What happens to your baby after birth

Right after your baby is born, the health care team will:

  • place him on your chest or abdomen and:
    • clear the amniotic fluid from your baby's face
    • wipe off the vernix (creamy coating on the skin)
    • stimulate him to breathe
  • assess Apgar scores two times within the first five minutes. Your newborn will be given a score of zero, one or two in five areas:
    • breathing
    • heart rate
    • color
    • muscle tone
    • reflexes

A total score of seven or more on the first test is usually a sign of well-being. The score usually increases with the second test.

  • encourage skin-to-skin contact:
    This is a special time to bond with your baby. The warmth and closeness is not only soothing and calming, it is one of the best ways to get breastfeeding started well if you choose to.

    Your baby, naked or wearing only a diaper, will be placed on you with his tummy on your bare chest. His head will be turned to one side. You can wrap a blanket or large towel around both of you.

    When your skin-to-skin contact is done, gently lift your baby off your chest and dress him. This special snuggle time can also be shared between your partner and baby.
banding on mom

Skin-to-skin contact helps encourage breastfeeding and helps forge a bond. The banding can be done during skin-to-skin contact.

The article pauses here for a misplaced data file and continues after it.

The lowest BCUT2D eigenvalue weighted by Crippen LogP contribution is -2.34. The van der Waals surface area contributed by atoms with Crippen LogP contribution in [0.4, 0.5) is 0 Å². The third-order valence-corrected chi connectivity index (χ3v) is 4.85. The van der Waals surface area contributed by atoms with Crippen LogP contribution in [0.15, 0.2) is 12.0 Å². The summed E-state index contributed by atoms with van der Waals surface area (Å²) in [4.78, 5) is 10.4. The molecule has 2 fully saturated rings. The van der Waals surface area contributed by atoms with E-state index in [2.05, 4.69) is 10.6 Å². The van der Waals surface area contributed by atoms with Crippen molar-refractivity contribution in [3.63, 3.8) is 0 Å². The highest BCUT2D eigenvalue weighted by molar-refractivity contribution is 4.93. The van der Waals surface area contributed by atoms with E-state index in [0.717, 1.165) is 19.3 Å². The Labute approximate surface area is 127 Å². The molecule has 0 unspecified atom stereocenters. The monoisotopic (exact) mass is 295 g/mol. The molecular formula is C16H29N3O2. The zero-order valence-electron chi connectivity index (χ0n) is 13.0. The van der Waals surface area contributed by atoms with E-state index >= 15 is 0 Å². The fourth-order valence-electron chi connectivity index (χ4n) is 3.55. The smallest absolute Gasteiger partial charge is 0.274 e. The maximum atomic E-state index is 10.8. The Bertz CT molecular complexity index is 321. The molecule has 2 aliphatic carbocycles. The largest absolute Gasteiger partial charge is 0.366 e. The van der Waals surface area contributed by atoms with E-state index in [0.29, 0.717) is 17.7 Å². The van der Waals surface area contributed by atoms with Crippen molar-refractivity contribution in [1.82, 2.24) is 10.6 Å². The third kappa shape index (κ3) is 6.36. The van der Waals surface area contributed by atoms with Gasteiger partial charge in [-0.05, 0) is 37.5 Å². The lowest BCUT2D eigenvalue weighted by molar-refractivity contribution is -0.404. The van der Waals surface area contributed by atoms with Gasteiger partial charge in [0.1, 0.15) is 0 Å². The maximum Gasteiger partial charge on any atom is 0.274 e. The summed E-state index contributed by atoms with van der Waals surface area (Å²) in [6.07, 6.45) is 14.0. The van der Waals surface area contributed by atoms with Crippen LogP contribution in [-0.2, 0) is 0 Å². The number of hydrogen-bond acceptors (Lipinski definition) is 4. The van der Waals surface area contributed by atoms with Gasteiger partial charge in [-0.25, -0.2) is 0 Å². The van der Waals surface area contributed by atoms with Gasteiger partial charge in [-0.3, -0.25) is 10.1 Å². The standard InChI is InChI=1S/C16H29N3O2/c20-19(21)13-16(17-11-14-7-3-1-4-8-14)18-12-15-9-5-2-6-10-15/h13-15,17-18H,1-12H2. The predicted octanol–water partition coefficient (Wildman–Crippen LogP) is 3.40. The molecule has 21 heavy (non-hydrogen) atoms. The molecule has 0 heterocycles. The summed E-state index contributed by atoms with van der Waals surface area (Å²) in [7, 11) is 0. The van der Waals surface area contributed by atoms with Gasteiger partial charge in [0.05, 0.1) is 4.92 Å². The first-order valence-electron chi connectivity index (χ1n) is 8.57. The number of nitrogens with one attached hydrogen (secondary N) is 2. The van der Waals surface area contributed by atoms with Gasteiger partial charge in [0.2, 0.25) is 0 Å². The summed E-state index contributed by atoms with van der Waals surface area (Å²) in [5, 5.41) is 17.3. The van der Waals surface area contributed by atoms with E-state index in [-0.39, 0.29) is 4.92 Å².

• put identification bracelets on his ankle, wrist or both. These bracelets match the ones you and your partner will have.
  • give a vitamin K shot to help your baby's blood to clot. Babies do not get enough vitamin K from their mothers during pregnancy or when they are breastfeeding.

    The easiest way to give babies vitamin K is by injection (shot). One shot just after birth will protect your baby for many months. Not choosing the vitamin K shot increases your baby's risk of bleeding in his brain (causing a stroke)
  • put an ointment in his eyes to prevent an infection that can lead to blindness
  • take footprint impressions for a memento
  • make every effort to fulfill your requests to hold, nurse and photograph your baby

Source: Allina Health's Patient Education Department, Beginnings: Pregnancy, Birth and Beyond, seventh edition, ob-ah-90026
First Published: 10/04/2002
Last Reviewed: 12/02/2015

  • If your baby needs extra care right after birth, he will be taken to the special care nursery.
  • Your baby may be wrapped in a blanket and you may hold him on your chest or in your arms. A hat and diaper will be put on soon.
  • The Minnesota Department of Health recommends that all infants receive a hepatitis B vaccination before they leave the hospital.
  • If you are Hepatitis B positive, your baby should receive the vaccination within 12 hours of birth.